The new patch can quicken drug delivery time while cutting waste, and can likely minimize side-effects in some cases, notable in vaccinations and cancer therapy.
News of the delivery technology was published in a recent issue of the scientific journal, Advanced Materials.
Leading development of the flexible patch was Lissett Bickford, now an assistant professor and researcher of biomedical engineering and the mechanical engineering, both part of the Virginia Tech College of Engineering. Work on the technology was completed while Bickford was a post-doctoral research associate at the University of North Carolina Chapel Hill.
Microneedle patch technology used on the skin has existed for several years, each patch containing an array of hundreds of micron-sized needles that pierce the skin and dissolve, delivering embedded therapeutics. However, because of their rigid chemical makeup, the patches proved difficult in fully piercing into the skin, creating a waste of drug material and a slowed delivery time. Additionally, the patches also have been difficult to produce in bulk; typical fabrication procedures have required centrifugation.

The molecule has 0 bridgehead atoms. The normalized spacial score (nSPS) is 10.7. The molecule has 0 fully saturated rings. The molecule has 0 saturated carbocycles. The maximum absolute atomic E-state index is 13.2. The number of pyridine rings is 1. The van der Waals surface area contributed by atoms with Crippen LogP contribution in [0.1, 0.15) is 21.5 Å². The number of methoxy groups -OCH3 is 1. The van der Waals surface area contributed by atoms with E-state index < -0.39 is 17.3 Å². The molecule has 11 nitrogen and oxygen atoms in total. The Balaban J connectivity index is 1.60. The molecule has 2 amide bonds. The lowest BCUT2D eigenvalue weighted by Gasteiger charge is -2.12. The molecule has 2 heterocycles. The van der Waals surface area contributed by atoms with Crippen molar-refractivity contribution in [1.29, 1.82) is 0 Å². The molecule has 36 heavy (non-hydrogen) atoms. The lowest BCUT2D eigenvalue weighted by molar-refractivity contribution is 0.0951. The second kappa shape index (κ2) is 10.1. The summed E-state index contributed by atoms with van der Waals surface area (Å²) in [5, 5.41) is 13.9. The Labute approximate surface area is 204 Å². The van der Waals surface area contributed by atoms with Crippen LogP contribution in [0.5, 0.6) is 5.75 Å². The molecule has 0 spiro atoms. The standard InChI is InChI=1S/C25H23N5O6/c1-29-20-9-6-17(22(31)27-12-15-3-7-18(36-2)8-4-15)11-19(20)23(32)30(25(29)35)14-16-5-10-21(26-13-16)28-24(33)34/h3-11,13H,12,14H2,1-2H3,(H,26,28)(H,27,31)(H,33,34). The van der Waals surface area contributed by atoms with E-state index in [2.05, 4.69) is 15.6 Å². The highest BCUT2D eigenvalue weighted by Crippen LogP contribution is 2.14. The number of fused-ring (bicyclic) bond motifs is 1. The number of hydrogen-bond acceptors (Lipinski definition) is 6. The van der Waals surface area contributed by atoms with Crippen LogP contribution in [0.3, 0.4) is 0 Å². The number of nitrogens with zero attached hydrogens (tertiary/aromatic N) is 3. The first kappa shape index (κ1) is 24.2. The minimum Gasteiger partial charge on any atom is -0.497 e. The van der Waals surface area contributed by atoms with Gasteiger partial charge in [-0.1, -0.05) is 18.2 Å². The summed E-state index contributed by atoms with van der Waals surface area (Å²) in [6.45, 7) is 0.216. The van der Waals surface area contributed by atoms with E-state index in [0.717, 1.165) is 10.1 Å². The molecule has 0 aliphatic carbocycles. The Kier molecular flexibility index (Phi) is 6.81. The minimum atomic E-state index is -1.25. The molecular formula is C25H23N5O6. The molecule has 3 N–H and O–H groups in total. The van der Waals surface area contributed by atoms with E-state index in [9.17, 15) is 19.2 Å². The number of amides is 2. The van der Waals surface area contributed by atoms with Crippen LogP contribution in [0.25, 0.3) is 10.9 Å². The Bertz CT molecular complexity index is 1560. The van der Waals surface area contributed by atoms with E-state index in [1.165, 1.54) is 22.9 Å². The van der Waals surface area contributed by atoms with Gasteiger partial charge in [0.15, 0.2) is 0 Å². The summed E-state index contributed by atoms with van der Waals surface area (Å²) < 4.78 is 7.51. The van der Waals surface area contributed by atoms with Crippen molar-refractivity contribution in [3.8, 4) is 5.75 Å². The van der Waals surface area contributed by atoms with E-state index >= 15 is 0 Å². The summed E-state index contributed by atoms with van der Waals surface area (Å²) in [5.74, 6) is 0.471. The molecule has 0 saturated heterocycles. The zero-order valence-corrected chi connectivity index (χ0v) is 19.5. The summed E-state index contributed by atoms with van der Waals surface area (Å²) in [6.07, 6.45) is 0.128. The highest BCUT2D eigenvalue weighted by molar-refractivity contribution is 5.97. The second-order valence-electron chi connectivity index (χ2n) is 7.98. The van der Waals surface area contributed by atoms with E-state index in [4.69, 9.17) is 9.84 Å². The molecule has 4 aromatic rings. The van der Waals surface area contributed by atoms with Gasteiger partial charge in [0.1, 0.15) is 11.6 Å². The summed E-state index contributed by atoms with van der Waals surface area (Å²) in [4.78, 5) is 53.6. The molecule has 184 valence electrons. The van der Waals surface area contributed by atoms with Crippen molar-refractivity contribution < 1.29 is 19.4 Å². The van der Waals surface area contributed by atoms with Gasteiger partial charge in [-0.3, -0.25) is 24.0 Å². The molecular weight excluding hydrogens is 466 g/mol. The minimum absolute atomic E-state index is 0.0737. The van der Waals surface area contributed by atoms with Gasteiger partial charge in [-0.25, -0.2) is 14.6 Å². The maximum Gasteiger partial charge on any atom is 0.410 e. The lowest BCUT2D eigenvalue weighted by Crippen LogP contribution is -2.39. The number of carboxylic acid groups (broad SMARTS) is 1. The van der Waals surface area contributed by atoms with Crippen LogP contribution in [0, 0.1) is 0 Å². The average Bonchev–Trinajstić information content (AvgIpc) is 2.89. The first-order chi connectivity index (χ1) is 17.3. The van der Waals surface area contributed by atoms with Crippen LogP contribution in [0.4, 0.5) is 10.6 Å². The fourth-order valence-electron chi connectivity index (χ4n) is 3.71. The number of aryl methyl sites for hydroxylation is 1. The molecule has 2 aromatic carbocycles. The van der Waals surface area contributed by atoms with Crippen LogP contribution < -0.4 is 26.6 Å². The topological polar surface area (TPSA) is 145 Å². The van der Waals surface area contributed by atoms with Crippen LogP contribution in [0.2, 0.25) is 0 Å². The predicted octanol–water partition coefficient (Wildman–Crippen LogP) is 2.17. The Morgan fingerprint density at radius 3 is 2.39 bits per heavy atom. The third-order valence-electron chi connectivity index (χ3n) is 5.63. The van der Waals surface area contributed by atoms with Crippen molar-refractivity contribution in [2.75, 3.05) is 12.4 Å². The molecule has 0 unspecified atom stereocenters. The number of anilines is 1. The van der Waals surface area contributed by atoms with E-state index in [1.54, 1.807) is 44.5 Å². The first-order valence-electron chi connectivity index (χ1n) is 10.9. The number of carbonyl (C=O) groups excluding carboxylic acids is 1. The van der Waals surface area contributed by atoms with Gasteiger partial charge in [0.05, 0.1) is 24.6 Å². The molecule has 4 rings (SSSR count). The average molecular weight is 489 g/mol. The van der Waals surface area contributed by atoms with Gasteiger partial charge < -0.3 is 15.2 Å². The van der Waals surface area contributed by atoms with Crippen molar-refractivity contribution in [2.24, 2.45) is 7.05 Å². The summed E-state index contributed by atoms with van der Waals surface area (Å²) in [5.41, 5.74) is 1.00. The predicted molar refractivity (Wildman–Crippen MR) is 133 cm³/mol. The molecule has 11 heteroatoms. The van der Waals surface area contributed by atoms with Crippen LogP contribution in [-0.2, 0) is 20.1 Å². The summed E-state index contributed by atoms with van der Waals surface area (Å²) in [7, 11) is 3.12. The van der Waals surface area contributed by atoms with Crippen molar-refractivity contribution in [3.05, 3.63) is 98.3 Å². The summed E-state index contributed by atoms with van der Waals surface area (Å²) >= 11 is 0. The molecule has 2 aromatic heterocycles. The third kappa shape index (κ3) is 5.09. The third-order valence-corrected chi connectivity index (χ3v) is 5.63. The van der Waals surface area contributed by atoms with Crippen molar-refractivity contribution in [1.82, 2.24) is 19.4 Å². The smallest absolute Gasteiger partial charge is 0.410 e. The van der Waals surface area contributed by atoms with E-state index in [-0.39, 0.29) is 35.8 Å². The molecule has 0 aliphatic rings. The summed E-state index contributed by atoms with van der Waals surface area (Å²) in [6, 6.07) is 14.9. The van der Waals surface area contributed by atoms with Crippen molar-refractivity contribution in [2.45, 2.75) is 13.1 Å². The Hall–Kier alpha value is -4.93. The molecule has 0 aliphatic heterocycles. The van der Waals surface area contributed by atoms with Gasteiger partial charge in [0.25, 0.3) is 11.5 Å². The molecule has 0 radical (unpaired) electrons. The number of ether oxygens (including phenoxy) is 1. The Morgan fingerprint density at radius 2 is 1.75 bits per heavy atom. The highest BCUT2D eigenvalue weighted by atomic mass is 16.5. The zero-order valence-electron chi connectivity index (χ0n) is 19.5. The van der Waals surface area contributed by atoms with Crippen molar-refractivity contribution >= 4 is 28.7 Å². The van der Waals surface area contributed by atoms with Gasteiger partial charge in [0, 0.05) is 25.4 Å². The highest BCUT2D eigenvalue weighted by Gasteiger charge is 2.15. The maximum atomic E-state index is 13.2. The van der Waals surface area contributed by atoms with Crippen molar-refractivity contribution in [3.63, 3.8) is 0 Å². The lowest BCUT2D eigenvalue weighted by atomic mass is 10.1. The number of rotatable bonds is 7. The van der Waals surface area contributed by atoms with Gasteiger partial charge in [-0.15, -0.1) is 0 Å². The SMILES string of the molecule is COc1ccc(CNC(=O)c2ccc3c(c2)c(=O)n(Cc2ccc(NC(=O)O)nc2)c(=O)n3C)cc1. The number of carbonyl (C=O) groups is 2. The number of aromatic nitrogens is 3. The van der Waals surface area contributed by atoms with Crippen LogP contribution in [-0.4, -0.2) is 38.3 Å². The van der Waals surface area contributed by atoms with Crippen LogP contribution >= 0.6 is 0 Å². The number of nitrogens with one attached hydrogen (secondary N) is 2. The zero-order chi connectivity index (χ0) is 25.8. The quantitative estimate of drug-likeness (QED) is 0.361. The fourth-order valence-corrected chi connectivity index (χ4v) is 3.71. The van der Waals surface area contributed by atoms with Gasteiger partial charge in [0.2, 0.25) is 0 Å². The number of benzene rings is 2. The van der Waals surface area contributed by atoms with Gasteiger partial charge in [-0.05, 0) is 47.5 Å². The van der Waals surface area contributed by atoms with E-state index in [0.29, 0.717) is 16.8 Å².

Bickford, with her research team, including Chapel Hill graduate student Katherine A. Moga, were able to develop a new flexible microneedle patch that forms to the skin directly – think a regular household bandage – and then fully pierces the skin and dissolves. Bickford said the softer, more malleable and water-soluble material also allows for more precise control over the shape, size, and composition of the patch, with little to no waste.
The nanoparticle, micro-molding patch is based on Particle Replication In Non-wetting Templates (PRINT for short) technology, developed by University of North Carolina researcher and professor Joseph DeSimone. Unlike other methods for making these patches, the new technology allows for quicker and greater wide-scale production, reducing related costs.
Research and work on the new patch was funded by the National Institutes of Health and Chapel Hill's University Cancer Research Fund. Advanced Materials wrote of the breakthrough in its July issue.
Bickford earned her bachelor's degree in mechanical engineering from Texas A&M University in 1998, followed by a master's degree in biomedical engineering from The University of Texas Austin inn 2001; and a doctoral degree in bioengineering from Rice University in 2010.
At Virginia Tech, she is director and principal investigator of the Translational Oncology & Nano/Pharmacoengineering Laboratory where she focuses on the development of cost-effective tools for cancer diagnosis and treatment.
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